I’ve read quite a bit of academic research that concludes putting money into the hands of women is a good thing for children. This has been found to be the case in places as diverse as South Africa and the United States. The theory goes that men are more selfish – more likely to spend money on cigarettes, alcohol and other personal entertainment, while women are more likely to spend on clothing and education for their children, or in the U.S. on “treats” for their kids.
I didn’t really expect this to be the case in our family. Mark is a kind and very generous person. Though I’ve been changing in the past few years, I tend to be a penny pincher. Mark is much more willing to buy a $5-20 toy for River, when I’d rather pick up the same or a similar item used.
However, when we discussed the annual bonus Mark earned this year (he’s in an industry that hasn’t taken advantage of consumers and they are still getting their bonuses), we found ourselves in the more stereotypical gender roles. Mark’s preference was to split the income, so we could each do what we wanted with it.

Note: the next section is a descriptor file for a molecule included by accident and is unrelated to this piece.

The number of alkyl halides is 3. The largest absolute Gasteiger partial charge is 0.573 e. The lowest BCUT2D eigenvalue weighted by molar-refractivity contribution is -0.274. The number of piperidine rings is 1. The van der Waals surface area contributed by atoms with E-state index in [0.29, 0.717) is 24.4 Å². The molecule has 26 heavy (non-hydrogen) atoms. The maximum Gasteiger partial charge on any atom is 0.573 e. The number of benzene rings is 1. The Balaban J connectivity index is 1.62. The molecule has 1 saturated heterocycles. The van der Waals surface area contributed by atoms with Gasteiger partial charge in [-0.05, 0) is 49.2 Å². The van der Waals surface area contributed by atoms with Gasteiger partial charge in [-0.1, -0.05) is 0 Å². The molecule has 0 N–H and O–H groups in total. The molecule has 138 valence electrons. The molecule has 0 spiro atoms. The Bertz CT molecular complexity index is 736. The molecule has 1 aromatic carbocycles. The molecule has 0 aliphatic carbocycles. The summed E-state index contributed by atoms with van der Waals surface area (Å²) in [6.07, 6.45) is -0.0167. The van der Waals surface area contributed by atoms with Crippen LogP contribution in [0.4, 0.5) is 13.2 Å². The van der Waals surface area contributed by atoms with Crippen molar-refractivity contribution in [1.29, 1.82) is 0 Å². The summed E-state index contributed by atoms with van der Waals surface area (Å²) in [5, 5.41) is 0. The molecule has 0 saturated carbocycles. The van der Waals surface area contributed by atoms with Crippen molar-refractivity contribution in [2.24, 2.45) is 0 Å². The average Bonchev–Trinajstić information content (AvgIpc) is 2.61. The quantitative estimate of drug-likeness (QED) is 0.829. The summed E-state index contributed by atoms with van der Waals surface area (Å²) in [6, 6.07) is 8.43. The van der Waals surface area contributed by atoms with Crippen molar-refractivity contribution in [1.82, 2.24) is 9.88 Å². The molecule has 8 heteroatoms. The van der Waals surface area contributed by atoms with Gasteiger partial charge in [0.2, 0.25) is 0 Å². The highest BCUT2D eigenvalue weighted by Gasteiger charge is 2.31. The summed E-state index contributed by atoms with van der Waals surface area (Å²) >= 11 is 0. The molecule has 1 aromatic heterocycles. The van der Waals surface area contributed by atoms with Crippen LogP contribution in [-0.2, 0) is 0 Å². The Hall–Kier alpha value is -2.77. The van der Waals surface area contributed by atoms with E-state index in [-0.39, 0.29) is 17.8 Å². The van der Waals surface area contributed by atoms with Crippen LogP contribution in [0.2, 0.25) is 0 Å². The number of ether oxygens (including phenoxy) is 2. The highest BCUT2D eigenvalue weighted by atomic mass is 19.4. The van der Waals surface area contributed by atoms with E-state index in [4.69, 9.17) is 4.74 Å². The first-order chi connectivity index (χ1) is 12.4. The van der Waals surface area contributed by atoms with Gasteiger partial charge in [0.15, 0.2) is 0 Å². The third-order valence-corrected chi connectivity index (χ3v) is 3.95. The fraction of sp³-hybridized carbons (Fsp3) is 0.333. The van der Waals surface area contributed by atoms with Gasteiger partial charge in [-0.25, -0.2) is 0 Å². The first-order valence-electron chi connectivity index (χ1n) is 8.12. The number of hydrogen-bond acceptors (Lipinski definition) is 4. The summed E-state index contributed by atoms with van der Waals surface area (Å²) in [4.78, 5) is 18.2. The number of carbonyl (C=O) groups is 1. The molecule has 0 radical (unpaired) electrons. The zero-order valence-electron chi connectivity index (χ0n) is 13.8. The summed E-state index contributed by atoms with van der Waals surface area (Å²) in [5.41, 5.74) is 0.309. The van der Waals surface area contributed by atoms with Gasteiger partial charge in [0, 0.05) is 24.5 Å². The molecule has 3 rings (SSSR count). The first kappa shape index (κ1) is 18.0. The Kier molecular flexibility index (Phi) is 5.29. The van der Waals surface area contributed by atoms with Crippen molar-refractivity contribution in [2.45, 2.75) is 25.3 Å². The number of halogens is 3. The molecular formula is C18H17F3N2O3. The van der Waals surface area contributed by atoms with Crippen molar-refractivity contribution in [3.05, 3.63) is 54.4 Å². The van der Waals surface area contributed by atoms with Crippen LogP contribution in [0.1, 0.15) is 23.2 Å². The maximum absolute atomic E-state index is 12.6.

“What am I going to do with that money?” I asked. There was nothing I wanted for myself that cost that much. Mark suggested travel, but the thoughts of travel I have in the near future are either family or work related.
I wanted to use $2,000 of the bonus to fund a Coverdell savings IRA for River. We already have a 529, but I think it would be good to do the Coverdell. The main difference is that the Coverdell can be used for elementary and secondary school expenses. It can also be used for a computer for River’s studies. So we might as well put the money away now and let it grow tax-free to help cover those expenses when they come up.
I wanted to use another portion to put into my Roth IRA. And then I’ve been suggesting we start one of those childcare savings accounts, where money used for childcare expenses is not taxed. And of course, there is the down payment for a house we’ve been saving up, and which has shrunk a bit since River’s arrival.
So here we were, the male wanting personal expenses for fun, the female wanting long-term investments in education, childcare and retirement. I’m not sure we’ve reached an agreement yet, but I think we’re heading towards making the investments and me showing some “understanding” when Mark wants a big-ticket item, like the cable, smart phone or computer he has been mentioning frequently lately.